Placental Mesenchymal Dysplasia (placental + mesenchymal_dysplasia)

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Selected Abstracts


Placental mesenchymal dysplasia,can it be predicted prenatally?

PRENATAL DIAGNOSIS, Issue 7 2009
A case report
No abstract is available for this article. [source]


Placental mesenchymal dysplasia associated with fetal aneuploidy

PRENATAL DIAGNOSIS, Issue 3 2005
Marta C. Cohen
Abstract Objectives To describe three cases of placental mesenchymal dysplasia (PMD) associated with abnormal karyotype and review the cases reported in the literature. Methods The cases were retrieved from the files of three different institutions. A search of the English language literature was performed using Medline database. Results Placental abnormalities suggestive of molar changes were seen on the prenatal ultrasound scans. Histologically, the cases had large, hydropic stem villi with myxomatous stroma, cistern formation and ,chorangiomatoid' changes. The placental and fetal karyotypes identified were trisomy 13 (47,XX,t(1:13)(q32;q32)+ 13); Klinefelter syndrome (47,XXY) and triploidy (69,XXX). Including these 3 cases, of 66 reported cases, 51 (78%) were female and 14 (22%) male (ratio 3.6:1); the karyotype was normal in 32/36 (89%) and abnormal in 4/36 (11%); Beckwith,Wiedemann syndrome was confirmed or suspected in 15/66 (23%). Excluding termination of pregnancies, intrauterine death occurred in 18/54 (33%) cases. Conclusion Molar ultrasonographic appearances associated with increased maternal serum alpha-fetoprotein but normal, or slightly elevated, levels of human Chorionic Gonadotrophin should raise the clinical suspicion of PMD. The diagnosis of this condition should not be disregarded when an abnormal fetus and/or an abnormal karyotype are demonstrated. Copyright 2005 John Wiley & Sons, Ltd. [source]


Suspected involvement of the X chromosome in placental mesenchymal dysplasia

CONGENITAL ANOMALIES, Issue 4 2002
Masayoshi Arizawa
ABSTRACT, So far, 46 cases of placental mesenchymal dysplasia have been reported worldwide. We encountered 15 cases of placental mesenchymal dysplasia (PMD) including 7 cases delivered in our hospital. The incidence of PMD in our hospital was therefore, 7/30, 758 (0.02%). The PMD had a peculiar appearance. In the gross findings, large placenta with intestine-like dilatation of the vessels on the fetal side was reported. Microscopically, cistern-like dilatation of the stem villi, fetal artery thrombosis, and villous hemorrhage were reported. However, we believe most of these findings are secondary rather than the primary of mesenchymal dysplasia. Therefore, we investigated 15 other cases of mesenchymal dysplasia, and found including vascular abnormality of the stem, intermediate and terminal villi in all case of PMD. The abnormality was observed in the vessels of the periphery of the stem villi and their vessel walls were thin and appeared weak. The intermediate villous vessels were unusual, tangled. The terminal villous abnormalities showed chorangiosis and stromal hyperplasia. These findings are mesenchymal dysplasia origin. Moreover, PMD showed female-predominant. 14/15 was female among our cases, We discuss the relationship between mesenchymal dysplasia and the X chromosome in this paper. [source]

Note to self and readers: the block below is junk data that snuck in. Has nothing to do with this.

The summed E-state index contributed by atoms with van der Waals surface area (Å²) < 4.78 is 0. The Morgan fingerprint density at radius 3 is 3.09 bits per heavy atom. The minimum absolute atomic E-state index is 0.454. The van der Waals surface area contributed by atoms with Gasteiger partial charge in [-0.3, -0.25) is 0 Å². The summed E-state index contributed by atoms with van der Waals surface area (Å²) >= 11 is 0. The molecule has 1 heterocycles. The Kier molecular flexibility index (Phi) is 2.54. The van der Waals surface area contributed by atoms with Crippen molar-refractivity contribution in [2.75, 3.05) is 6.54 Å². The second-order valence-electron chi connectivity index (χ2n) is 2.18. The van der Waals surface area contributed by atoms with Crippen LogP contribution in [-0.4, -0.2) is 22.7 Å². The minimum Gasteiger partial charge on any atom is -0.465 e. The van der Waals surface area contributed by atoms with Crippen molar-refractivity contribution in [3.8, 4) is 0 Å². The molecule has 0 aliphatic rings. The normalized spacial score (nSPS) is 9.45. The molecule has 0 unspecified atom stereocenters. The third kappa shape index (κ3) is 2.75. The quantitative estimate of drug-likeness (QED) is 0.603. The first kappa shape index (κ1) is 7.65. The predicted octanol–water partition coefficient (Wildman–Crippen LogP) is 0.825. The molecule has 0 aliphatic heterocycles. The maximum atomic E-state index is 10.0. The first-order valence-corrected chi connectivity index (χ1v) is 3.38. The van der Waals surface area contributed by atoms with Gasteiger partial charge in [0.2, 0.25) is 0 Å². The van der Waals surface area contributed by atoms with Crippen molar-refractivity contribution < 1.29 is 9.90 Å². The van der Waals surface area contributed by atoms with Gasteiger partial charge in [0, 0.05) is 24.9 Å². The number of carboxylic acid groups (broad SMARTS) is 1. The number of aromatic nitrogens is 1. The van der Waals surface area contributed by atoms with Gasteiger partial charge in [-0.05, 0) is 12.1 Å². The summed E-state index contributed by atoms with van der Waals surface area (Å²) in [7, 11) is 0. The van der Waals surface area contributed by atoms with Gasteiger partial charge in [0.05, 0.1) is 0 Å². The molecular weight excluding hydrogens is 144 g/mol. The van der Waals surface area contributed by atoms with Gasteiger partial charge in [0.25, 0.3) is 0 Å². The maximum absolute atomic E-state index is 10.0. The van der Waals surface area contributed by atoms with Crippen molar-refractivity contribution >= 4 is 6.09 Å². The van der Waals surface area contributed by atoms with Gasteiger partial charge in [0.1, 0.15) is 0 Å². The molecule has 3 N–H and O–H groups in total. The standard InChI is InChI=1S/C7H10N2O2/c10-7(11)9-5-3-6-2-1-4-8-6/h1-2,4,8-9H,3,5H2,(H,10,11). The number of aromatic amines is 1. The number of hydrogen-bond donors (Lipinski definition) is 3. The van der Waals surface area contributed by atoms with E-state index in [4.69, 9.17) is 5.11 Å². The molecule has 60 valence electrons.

Mesenchymal dysplasia of the placenta

PATHOLOGY INTERNATIONAL, Issue 9 2000
Makiko Ohyama
A severe case of placental mesenchymal dysplasia occurred in association with intrauterine fetal death (IUFD). The gravida-1, para-1 mother was a 26-year-old Japanese. The first pregnancy was unremarkable and a healthy female infant was delivered. The present pregnancy had been uneventful until 34 weeks of gestation when IUFD was detected. The 1516-g (mean SD, 2050 387 g) stillborn infant had no external abnormalities and the karyotype was 46,XX. The placenta was markedly enlarged (1050 g; mean SD, 452 202 g), and approximately 80% was occupied by extraordinary enlarged villous structures with a myxoid appearance. Histologically, the dysplastic villi had myxoid stroma and a decreased number of, occasionally obliterated, fetal vessels. There was no abnormal trophoblastic proliferation. Large-sized fetal vessels in the chorionic plate frequently contained organized thrombi. This is the first case of placental mesenchymal dysplasia, which possibly lead to the IUFD. [source]


Placental mesenchymal dysplasia associated with fetal aneuploidy

PRENATAL DIAGNOSIS, Issue 3 2005
Marta C. Cohen
Abstract Objectives To describe three cases of placental mesenchymal dysplasia (PMD) associated with abnormal karyotype and review the cases reported in the literature. Methods The cases were retrieved from the files of three different institutions. A search of the English language literature was performed using Medline database. Results Placental abnormalities suggestive of molar changes were seen on the prenatal ultrasound scans. Histologically, the cases had large, hydropic stem villi with myxomatous stroma, cistern formation and ,chorangiomatoid' changes. The placental and fetal karyotypes identified were trisomy 13 (47,XX,t(1:13)(q32;q32)+ 13); Klinefelter syndrome (47,XXY) and triploidy (69,XXX). Including these 3 cases, of 66 reported cases, 51 (78%) were female and 14 (22%) male (ratio 3.6:1); the karyotype was normal in 32/36 (89%) and abnormal in 4/36 (11%); Beckwith,Wiedemann syndrome was confirmed or suspected in 15/66 (23%). Excluding termination of pregnancies, intrauterine death occurred in 18/54 (33%) cases. Conclusion Molar ultrasonographic appearances associated with increased maternal serum alpha-fetoprotein but normal, or slightly elevated, levels of human Chorionic Gonadotrophin should raise the clinical suspicion of PMD. The diagnosis of this condition should not be disregarded when an abnormal fetus and/or an abnormal karyotype are demonstrated. Copyright 2005 John Wiley & Sons, Ltd. [source]